Cultural Glimpse

Enjoying diversity

Tag: Elisabeth Khan

French Food Tasting

French Food

This evening I entered my friend Elisabeth Khan’s house and truly unwound from the family drama that had consumed much of my afternoon. My husband was supposed to join me, but when he saw the absence of other men, he quickly excused himself and said, “I’ll pick you up in an hour.”

I was left in the company of five wonderful women, sitting around a kitchen table filled with French salads, bread, and Paris à Vous food products. Paris à Vous is a new company that wraps up the romance, indulgence and tradition of France, and delivers it to U.S. consumers by way of authentic French packaged goods like cookies, mustards, oils and vinegars, and chocolate.

With French music in the background, we drank natural fruit syrups such as lemonade, mint, and grapefruit. We talked and laughed and tasted French bread with butter spread and cocoa sprinkles. For dessert, we were served a bowl of fresh strawberries, blueberries, and blackberries with a choice of yogurt or ice cream topping. Then various types of chocolate bars – my favorite being white chocolate with raspberry – were passed around.

In the end, we moved to the cozy living room and were served red wine and coffee, with solid chocolate to dip in the coffee, if one so desired. Given what we ate, I wondered if it is true that French women don’t get fat and hoped that I had somehow adopted those genes if even temporarily while sitting in a French woman’s home.

By the time my husband picked me up, my mind, heart and spirit were rejuvenated. Having been served so well, I was able to come home and serve my own family well.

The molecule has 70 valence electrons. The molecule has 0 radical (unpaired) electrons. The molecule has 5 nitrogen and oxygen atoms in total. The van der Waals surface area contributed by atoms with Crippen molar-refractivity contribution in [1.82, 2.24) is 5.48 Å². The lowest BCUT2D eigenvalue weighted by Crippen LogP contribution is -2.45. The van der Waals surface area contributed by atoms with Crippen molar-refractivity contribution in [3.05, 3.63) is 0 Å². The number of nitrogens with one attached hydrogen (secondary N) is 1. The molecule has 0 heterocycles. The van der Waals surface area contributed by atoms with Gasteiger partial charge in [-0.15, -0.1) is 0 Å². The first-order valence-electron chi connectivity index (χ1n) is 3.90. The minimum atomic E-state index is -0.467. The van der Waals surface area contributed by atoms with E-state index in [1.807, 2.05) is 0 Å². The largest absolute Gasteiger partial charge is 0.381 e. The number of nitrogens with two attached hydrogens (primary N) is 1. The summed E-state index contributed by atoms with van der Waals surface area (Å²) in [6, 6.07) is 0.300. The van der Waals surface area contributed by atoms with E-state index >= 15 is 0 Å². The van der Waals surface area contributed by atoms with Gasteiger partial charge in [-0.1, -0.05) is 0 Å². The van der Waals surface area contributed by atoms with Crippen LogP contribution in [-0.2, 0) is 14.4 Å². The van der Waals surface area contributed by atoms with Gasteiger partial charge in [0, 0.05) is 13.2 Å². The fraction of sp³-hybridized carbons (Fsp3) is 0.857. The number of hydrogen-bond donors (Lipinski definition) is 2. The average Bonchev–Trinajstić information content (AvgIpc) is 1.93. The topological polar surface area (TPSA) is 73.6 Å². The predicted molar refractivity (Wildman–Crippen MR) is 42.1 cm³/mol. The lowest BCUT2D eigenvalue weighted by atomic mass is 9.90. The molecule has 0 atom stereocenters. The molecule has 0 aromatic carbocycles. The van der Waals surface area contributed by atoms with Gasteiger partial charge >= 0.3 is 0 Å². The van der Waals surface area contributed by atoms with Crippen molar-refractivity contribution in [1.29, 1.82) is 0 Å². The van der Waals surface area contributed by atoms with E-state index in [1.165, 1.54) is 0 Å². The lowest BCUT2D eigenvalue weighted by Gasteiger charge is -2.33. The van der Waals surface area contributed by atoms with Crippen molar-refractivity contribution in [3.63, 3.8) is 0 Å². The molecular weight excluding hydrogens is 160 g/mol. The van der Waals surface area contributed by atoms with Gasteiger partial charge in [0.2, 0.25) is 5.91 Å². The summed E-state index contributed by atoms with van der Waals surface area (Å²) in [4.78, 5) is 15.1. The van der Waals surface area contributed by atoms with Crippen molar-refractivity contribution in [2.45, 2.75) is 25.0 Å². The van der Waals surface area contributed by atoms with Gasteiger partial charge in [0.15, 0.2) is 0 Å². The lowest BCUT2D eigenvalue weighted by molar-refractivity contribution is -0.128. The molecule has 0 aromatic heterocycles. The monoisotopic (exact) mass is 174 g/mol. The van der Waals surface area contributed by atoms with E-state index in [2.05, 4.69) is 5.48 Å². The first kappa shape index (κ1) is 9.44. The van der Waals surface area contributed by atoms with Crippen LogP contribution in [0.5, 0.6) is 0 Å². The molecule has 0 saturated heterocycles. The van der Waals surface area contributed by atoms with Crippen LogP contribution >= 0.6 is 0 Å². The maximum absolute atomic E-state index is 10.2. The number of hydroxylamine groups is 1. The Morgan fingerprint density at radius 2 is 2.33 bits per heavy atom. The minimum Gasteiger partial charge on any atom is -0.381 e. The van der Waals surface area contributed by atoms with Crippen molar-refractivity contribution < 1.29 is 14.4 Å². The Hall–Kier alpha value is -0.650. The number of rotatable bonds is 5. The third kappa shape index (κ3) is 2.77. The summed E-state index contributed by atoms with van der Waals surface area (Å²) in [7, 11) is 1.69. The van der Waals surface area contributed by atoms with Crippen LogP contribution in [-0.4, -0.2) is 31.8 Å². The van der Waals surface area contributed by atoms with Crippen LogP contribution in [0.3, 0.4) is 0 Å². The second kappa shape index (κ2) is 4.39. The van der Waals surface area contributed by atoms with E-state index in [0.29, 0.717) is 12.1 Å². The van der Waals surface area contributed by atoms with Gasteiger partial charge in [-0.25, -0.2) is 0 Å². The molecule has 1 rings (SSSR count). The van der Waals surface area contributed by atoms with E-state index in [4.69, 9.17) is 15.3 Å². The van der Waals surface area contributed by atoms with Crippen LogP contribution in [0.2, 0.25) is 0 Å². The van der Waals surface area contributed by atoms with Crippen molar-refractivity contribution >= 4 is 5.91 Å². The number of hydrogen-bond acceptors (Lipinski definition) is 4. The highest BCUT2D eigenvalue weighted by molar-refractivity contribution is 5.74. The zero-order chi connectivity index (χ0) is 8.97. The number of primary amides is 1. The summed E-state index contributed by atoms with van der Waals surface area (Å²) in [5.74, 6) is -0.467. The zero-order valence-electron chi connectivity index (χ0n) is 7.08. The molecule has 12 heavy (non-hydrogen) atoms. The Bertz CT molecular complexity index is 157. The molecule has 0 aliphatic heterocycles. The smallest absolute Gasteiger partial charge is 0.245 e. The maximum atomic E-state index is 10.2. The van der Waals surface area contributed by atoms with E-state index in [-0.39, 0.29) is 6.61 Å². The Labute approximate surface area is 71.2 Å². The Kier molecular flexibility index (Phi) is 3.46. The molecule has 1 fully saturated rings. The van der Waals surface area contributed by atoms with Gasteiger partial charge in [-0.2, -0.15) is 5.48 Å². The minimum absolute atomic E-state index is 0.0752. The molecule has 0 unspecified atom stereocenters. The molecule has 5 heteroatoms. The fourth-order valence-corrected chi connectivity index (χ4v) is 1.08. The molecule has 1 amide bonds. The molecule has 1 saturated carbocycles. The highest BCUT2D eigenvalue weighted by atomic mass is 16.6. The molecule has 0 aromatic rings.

Loving India


My first spiritual teacher was from India. He was a customer at my place of work, a video store. We talked about God and religion and little by little, I joined his group of pupils who meditated and prayed together. He once recommended I read a book called “Daughter of Fire” about a British woman who goes to India to meet her guru. The book was over 800 pages and I read it twice, hoping to one day find my own guru.

I have since had a strong attraction for India, and although I’ve wanted to visit the country several times, it just never worked out. So I console myself by cooking a lot of Indian food and watching movies my director Mira Nair. My friend Elisabeth has a much stronger connection to that country. Elisabeth is from Belgium. Her mother is French. Her husband is from India. Recently, she built a home in India where she will one day soon move into.

She and her husband came over for dinner this evening. All was wonderful, except for my children who, to my surprise, tried to get the couple’s attention as if they’d never seen people in their lives. My son especially was not okay with his mother giving attention to anyone but himself and so showed off with super-duper shouts as he zoomed into the kitchen on his scooter. Thank God, my friends laughed off the crazy behavior.

I met Elisabeth years ago through the Rochester Writer’s Group. I’ll never forget the beautiful accent as she read a scene from her novel. Her poems are just as mesmerizing, and years ago when our poetry women’s group was active, we would alternate between homes once a month, on a Sunday, to recite poetry. Elisabeth went on to be the editor-in-chief of the Gazette van Detroit, a Belgian newspaper which began in 1914. She is no longer with them, but I remember when she gave me a few assignments and I got to know the community, which mostly lived in East Detroit until the Detroit riots of 1967, a little.

Elisabeth still has that accent, but I haven’t heard her read anything in a while. She said she might hold a poetry meeting at her home one day soon. Yes, before she leaves us to live in her adopted world, where I suspect she will have such an extraordinary experience, she will end up writing a best seller about it.

Well, my son is once again calling for my attention. When I tell him I’m trying to finish up something, he begs that I come beside him. “It’ll just be for an hour, mom,” he says. Now he’s looking for his penguin, named “Huggie.” More on that another day.